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Asch, Sholem (01 November 1880–10 July 1957), Yiddish novelist, dramatist, and short story writer, was born in Kutno, Poland, a small town near Warsaw, the son of Moishe Asch, a cattle dealer and innkeeper, and Malka Wydawski. Asch was raised in a small town and was essentially self-educated. His father taught him the alphabet from the Bible, which was, as Asch later noted, “the first book that I ever held in my hand” (Siegel, p. 3). The Bible served as his grammar, geography, and history textbooks, as well as a storybook of sorts; later the Scriptures became a source of continual literary inspiration. As an adult Asch became a serious collector of rare biblical editions. He attended local schools to train for the rabbinate, studying the Talmud but also reading German classics and Shakespeare. Finally, against his family’s wishes, Asch made up his mind to become a writer....

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Ferber, Edna (15 August 1885–17 April 1968), novelist, playwright, and short story writer, was born in Kalamazoo, Michigan, the daughter of Jacob Ferber, a shopkeeper, and Julia Neumann. The Ferbers, of Jewish ancestry, suffered from the anti-Semitic atmosphere in Kalamazoo, which contributed to the family’s frequent moves throughout the Midwest. They spent time with Ferber’s maternal grandparents in Chicago. By the time the family settled in Appleton, Wisconsin, Ferber’s mother assumed the obligations of shopkeeping from Jacob Ferber, now an invalid, and became the head of the family....

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Gale, Zona (26 August 1874–27 December 1938), novelist and playwright, was born in Portage, Wisconsin, the daughter of Charles Franklin Gale, a railroad worker, and Eliza Beers. Gale’s father introduced her to the intellectual life through diverse writings by Plato, Ralph Waldo Emerson...

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McCullers, Carson (19 February 1917–29 September 1967), novelist, short-story writer, and playwright, was born Lula Carson Smith in Columbus, Georgia, the daughter of Lamar Smith, a jewelry store owner, and Vera Marguerite Waters. Lula Carson, as she was called until age fourteen, attended public schools and graduated from Columbus High School at sixteen. An unremarkable student, she preferred the more solitary study of the piano. Encouraged by her mother, who was convinced that her daughter was destined for greatness, Carson began formal piano study at age nine but was forced to give up her dream of a career as a concert pianist after a childhood case of rheumatic fever left her without the physical stamina necessary for the rigors of practice and a concert career. While recuperating from this illness she began to read voraciously and to consider writing as a vocation. In 1934 she sailed from Savannah to New York City, supposedly to study piano at the Juilliard School of Music but actually to pursue her secret ambition. Working various jobs to support herself, she studied creative writing at Columbia University and Washington Square College of New York University. Back in Columbus in the fall of 1936 to recover from a respiratory infection, she was bedridden several months during which time she began work on her first novel, ...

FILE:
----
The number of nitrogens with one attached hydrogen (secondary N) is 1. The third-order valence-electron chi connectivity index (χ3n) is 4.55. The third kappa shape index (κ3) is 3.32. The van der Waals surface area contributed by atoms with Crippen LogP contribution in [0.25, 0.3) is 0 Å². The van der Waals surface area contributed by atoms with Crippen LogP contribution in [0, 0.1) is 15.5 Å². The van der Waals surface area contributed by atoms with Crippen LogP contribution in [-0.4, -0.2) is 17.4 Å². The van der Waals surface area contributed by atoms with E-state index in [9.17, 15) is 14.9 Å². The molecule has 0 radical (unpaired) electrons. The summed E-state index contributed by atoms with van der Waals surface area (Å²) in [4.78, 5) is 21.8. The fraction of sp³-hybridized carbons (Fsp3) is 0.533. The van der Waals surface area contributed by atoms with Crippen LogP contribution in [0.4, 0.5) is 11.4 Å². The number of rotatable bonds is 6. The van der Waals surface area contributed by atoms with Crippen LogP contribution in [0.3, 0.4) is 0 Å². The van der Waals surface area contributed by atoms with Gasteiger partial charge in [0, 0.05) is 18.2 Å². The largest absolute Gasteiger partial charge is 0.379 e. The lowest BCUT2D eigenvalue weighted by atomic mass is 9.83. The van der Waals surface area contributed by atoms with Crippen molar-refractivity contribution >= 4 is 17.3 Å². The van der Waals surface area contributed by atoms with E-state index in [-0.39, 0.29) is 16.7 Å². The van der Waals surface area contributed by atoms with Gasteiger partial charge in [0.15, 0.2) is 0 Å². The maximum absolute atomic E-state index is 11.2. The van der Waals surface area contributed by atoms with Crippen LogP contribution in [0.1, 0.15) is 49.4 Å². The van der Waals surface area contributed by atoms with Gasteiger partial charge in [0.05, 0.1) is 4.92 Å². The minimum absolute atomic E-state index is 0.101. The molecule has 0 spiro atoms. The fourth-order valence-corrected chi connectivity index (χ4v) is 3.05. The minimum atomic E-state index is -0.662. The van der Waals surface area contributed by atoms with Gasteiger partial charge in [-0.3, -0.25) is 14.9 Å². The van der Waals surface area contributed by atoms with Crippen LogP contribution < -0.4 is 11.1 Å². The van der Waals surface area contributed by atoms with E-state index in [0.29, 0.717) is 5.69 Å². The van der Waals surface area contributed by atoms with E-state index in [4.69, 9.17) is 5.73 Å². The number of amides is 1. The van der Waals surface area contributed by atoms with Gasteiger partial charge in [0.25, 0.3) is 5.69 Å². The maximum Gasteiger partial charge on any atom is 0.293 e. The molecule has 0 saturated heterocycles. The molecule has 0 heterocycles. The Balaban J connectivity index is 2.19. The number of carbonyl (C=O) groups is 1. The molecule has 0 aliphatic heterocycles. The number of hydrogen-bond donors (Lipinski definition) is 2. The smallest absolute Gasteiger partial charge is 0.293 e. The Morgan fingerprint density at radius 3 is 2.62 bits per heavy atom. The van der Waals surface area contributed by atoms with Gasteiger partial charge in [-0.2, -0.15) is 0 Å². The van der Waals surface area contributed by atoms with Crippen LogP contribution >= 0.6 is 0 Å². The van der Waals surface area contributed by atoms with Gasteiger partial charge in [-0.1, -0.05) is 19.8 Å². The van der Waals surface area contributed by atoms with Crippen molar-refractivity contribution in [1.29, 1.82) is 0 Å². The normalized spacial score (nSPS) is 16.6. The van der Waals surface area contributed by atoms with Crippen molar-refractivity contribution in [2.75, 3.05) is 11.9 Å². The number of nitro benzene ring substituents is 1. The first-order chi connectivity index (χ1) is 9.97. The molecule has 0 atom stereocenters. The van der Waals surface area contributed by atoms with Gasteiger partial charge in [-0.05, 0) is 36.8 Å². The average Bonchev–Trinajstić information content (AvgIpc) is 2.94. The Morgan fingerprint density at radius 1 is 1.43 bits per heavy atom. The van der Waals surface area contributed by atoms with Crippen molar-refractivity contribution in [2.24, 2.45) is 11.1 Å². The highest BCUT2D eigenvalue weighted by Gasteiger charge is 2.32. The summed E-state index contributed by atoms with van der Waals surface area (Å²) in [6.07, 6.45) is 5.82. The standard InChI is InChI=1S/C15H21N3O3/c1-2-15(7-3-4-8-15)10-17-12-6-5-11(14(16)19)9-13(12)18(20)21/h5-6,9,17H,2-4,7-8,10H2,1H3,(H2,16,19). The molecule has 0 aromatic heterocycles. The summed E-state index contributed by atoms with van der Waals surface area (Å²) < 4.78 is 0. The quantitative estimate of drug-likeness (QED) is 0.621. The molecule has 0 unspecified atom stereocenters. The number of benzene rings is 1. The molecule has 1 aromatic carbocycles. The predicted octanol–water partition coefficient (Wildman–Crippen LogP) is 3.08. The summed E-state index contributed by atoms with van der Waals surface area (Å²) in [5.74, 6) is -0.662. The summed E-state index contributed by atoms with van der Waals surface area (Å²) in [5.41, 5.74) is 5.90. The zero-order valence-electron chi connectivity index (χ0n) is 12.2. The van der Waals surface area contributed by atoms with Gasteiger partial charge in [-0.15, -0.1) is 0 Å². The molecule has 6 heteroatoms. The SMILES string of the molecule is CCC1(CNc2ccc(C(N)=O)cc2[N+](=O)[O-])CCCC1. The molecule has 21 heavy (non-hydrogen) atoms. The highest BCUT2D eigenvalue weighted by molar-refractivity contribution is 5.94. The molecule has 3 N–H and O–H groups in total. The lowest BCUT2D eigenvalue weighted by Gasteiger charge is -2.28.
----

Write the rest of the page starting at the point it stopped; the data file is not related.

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Perelman, S. J. (01 February 1904–17 October 1979), short-story writer, dramatist, and novelist, was born Sidney Joseph Perelman in Brooklyn, New York, the son of Joseph Perelman and Sophia Charren. The only child of Russian immigrant Jews, Perelman grew up in Providence, Rhode Island. His father, who once backed an unsuccessful attempt to adapt Sir Walter Scott’s ...

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Rinehart, Mary Roberts (12 August 1876–22 September 1958), novelist, playwright, and journalist, was born in Allegheny, Pennsylvania, the daughter of Thomas Beveridge Roberts, a sewing machine salesman, and Cornelia Gilleland. After high school, disappointed in her desire to study medicine, she entered the Pittsburgh Training School for Nurses. At this time, her father’s business career, already marginal, slipped further until, in 1895, he committed suicide. The next year, she married Dr. Stanley Rinehart, a surgeon, and between 1897 and 1902 gave birth to three sons....

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Tarkington, Booth (29 July 1869–19 May 1946), novelist and playwright, was born in Indianapolis, Indiana, the son of John Stevenson Tarkington, a lawyer and judge, and Elizabeth Booth. Named for his uncle Newton Booth, the governor of California, Tarkington never used “Newton” and was always known by his middle name. He lived most of his life in Indianapolis, watching it grow from a small city into a large industrial complex. He attended high school in Indianapolis but transferred to Phillips Exeter Academy in New Hampshire; he began college at Purdue but finished at Princeton in 1893 without taking a degree. He never wanted to be anything but a writer and for six years after college lived with his parents and collected rejection slips. His persistence paid off, however, when he sent the manuscript of ...

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Wilder, Thornton (17 April 1897–07 December 1975), novelist and playwright, was born Thornton Niven Wilder in Madison, Wisconsin, the son of Amos Parker Wilder, a diplomat and editor of the State Journal, and Isabella Thornton Niven. As a young child, Wilder lived in Madison, but in 1906 his father became consul general in Hong Kong, and the family moved overseas....